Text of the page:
A broken budget process
There is near universal agreement that the Congressional budget process is broken and badly in need of reform. Perhaps the most visible sign of failure is that Congress has reached a budget conference agreement only once in the past 5 years and zero out of 60 appropriations bills were passed on time during this period (see chart). More recently, it has become routine for both the House and Senate to not even pass budgets in their respective chambers, and Congress is once again on a path to fail to adopt a budget for the next fiscal year. More worrisome still, the budget process has been ineffective at controlling spending, specifically mandatory spending, and keeping the government on a sustainable fiscal path. The process is overly complex, its rules are not well understood, and budget recommendations are largely ignored.
What should be done?
The House Budget Committee has called for a comprehensive rewrite of the 1974 Budget Act. Last year, the Committee held two hearings: First Principles of Congressional Budgeting and Does Biennial Budgeting Fit in a Rewrite of the Budget Process? This year, the Committee will explore new areas such as:
- How Congress is ceding its Article I constitutional “power of the purse” to the Executive Branch and how that power can be reclaimed;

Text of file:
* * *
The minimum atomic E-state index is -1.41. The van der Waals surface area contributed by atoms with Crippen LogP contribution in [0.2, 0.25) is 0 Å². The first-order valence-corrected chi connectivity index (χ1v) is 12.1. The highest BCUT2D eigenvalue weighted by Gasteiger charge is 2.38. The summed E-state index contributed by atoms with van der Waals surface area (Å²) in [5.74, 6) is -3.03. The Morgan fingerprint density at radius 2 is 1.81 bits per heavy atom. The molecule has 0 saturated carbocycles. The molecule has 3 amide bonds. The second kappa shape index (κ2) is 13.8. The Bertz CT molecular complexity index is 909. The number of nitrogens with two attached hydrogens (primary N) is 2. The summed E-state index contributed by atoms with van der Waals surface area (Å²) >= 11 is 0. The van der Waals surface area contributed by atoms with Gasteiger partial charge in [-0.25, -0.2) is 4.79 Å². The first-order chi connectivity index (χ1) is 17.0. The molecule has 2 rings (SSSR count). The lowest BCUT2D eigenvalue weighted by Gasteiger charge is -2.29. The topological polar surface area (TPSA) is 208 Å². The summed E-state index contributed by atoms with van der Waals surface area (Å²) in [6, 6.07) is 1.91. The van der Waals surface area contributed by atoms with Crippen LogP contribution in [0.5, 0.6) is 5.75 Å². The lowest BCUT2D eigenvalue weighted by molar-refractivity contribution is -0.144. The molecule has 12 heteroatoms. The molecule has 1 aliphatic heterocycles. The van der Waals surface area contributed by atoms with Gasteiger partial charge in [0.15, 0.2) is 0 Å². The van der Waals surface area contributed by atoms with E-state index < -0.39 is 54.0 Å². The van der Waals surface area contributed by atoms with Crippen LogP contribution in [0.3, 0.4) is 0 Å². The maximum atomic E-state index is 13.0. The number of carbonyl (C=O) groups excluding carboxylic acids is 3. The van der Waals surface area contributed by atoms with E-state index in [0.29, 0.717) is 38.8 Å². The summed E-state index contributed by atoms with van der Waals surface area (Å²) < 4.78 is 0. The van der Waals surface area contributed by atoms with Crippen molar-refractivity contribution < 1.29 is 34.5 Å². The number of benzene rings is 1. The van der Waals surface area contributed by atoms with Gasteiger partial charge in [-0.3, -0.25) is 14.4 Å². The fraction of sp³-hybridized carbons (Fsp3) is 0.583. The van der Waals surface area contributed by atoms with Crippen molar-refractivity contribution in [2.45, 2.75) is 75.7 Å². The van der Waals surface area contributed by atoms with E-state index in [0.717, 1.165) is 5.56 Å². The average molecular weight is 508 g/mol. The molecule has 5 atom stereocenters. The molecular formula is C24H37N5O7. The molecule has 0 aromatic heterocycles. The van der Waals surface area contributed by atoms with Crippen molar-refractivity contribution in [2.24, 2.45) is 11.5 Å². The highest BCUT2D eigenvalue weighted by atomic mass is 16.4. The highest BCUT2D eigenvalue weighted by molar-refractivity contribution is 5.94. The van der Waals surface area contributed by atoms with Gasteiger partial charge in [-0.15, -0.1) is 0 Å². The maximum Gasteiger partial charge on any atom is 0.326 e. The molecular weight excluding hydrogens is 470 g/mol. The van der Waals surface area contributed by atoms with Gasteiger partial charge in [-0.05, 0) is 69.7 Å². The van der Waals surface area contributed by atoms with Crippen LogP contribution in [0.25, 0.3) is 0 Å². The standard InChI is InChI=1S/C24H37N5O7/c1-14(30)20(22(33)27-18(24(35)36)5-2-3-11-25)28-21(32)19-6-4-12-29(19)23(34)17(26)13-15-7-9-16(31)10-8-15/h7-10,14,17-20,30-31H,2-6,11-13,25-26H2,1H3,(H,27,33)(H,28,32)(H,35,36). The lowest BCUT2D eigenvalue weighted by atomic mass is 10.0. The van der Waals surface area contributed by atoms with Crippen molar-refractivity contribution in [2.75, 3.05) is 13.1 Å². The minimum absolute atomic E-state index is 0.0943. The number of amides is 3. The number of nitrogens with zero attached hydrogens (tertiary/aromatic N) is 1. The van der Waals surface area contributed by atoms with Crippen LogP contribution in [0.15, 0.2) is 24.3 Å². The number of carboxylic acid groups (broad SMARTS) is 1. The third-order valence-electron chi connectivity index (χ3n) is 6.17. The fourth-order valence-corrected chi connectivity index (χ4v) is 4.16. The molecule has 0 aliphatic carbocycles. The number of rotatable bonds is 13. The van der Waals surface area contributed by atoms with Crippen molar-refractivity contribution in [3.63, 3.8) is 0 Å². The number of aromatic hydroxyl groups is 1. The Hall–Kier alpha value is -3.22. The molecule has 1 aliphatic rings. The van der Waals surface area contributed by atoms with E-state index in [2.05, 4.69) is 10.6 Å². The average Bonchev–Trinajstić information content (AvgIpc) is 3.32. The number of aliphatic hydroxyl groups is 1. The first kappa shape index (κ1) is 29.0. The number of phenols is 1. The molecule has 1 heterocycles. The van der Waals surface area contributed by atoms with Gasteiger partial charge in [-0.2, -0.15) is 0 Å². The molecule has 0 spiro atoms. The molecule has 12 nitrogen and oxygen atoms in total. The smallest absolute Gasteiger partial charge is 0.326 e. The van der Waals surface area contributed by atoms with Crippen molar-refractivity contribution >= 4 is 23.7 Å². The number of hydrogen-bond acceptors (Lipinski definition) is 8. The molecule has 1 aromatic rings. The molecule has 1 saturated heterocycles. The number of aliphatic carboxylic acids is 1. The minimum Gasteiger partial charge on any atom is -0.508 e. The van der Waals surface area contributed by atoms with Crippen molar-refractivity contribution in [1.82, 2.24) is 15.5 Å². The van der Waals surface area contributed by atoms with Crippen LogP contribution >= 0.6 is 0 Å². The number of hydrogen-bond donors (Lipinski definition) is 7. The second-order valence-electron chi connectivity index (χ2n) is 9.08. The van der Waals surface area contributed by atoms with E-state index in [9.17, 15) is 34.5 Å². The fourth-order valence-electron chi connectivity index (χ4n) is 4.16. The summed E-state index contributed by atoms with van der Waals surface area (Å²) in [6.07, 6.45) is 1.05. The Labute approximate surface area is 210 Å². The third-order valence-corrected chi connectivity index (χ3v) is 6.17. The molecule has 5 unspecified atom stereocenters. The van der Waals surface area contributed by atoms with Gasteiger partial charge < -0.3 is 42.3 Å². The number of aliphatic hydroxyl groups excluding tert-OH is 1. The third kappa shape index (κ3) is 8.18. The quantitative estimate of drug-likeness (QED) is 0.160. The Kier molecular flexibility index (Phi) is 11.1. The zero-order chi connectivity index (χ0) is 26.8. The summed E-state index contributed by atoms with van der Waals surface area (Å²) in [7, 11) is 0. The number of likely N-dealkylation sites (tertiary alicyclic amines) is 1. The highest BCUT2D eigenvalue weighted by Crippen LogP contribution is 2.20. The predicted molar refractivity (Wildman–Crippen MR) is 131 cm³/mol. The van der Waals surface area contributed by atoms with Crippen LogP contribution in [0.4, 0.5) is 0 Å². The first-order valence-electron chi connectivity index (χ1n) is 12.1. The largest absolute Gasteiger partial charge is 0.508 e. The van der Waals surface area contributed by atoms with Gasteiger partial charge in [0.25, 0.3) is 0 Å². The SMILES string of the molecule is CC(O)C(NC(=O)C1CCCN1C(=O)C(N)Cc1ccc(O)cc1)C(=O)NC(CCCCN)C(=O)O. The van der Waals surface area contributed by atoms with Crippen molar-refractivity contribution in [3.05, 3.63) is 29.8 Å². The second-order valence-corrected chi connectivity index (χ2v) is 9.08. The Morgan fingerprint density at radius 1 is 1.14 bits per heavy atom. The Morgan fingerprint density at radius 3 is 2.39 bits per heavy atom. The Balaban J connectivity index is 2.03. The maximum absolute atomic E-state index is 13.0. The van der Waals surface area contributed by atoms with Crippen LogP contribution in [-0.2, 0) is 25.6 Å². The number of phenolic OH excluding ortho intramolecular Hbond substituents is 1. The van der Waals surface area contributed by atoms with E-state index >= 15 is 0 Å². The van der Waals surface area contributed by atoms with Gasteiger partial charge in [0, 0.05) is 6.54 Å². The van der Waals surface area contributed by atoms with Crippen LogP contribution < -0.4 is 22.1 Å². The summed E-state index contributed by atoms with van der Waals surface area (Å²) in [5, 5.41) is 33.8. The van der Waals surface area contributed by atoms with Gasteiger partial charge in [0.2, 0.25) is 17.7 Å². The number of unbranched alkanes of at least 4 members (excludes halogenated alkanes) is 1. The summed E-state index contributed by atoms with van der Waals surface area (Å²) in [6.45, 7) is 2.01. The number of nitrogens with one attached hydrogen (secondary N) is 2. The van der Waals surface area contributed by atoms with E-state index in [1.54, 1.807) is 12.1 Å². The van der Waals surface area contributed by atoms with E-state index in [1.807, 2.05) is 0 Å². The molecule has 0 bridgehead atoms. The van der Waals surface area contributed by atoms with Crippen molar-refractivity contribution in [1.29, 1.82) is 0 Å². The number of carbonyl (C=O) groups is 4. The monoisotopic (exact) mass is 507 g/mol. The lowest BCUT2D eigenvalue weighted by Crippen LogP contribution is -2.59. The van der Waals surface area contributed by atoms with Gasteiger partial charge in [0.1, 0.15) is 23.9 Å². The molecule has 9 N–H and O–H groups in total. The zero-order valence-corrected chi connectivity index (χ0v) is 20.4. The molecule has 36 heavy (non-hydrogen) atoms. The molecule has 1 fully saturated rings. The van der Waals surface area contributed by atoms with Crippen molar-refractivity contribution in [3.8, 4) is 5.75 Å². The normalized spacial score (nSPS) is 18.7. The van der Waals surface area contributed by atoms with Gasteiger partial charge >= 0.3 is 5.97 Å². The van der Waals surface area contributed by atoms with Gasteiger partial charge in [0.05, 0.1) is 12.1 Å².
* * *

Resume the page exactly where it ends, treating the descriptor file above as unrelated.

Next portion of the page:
- Whether fiscal targets or goals are appropriate, what goals make the most sense, and how Congress should set them;
- Ways to control mandatory spending;
- Strengthening budget enforcement;
- New forms of budgeting such as regulatory, capital, and portfolio budgeting.
Over the next several months, the House Budget Committee plans to hold a series of hearings on these topics and other budget reform ideas. The Committee welcomes input from Members of Congress and those interested in improving the federal budget process (send ideas to Budget.Republicans@mail.house.gov). The Committee’s goal is to bring forward a proposal that overhauls the budget process and ensures Congress is equipped with better tools to govern effectively and return the government to a sound financial footing.